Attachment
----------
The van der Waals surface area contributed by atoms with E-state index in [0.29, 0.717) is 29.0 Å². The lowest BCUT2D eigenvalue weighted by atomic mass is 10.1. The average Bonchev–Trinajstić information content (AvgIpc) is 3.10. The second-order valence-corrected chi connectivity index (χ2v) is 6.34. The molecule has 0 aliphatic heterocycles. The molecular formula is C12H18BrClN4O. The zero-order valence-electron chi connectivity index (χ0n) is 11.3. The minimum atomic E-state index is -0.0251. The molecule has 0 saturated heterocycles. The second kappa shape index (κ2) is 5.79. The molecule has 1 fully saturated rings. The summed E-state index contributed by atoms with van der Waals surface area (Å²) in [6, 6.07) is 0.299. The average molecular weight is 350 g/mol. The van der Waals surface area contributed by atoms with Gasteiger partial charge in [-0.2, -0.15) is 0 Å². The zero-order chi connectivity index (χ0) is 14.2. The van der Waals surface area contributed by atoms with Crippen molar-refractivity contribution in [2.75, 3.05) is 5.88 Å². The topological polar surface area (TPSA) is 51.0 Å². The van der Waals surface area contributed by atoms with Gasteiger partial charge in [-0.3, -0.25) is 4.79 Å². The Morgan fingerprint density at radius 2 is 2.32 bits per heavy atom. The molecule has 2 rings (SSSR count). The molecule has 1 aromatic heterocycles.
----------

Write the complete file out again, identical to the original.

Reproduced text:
The van der Waals surface area contributed by atoms with E-state index in [0.29, 0.717) is 29.0 Å². The lowest BCUT2D eigenvalue weighted by atomic mass is 10.1. The average Bonchev–Trinajstić information content (AvgIpc) is 3.10. The second-order valence-corrected chi connectivity index (χ2v) is 6.34. The molecule has 0 aliphatic heterocycles. The molecular formula is C12H18BrClN4O. The zero-order valence-electron chi connectivity index (χ0n) is 11.3. The minimum atomic E-state index is -0.0251. The molecule has 0 saturated heterocycles. The second kappa shape index (κ2) is 5.79. The molecule has 1 fully saturated rings. The summed E-state index contributed by atoms with van der Waals surface area (Å²) in [6, 6.07) is 0.299. The average molecular weight is 350 g/mol. The van der Waals surface area contributed by atoms with Gasteiger partial charge in [-0.2, -0.15) is 0 Å². The zero-order chi connectivity index (χ0) is 14.2. The van der Waals surface area contributed by atoms with Crippen molar-refractivity contribution in [2.75, 3.05) is 5.88 Å². The topological polar surface area (TPSA) is 51.0 Å². The van der Waals surface area contributed by atoms with Gasteiger partial charge in [-0.3, -0.25) is 4.79 Å². The Morgan fingerprint density at radius 2 is 2.32 bits per heavy atom. The molecule has 2 rings (SSSR count). The molecule has 1 aromatic heterocycles.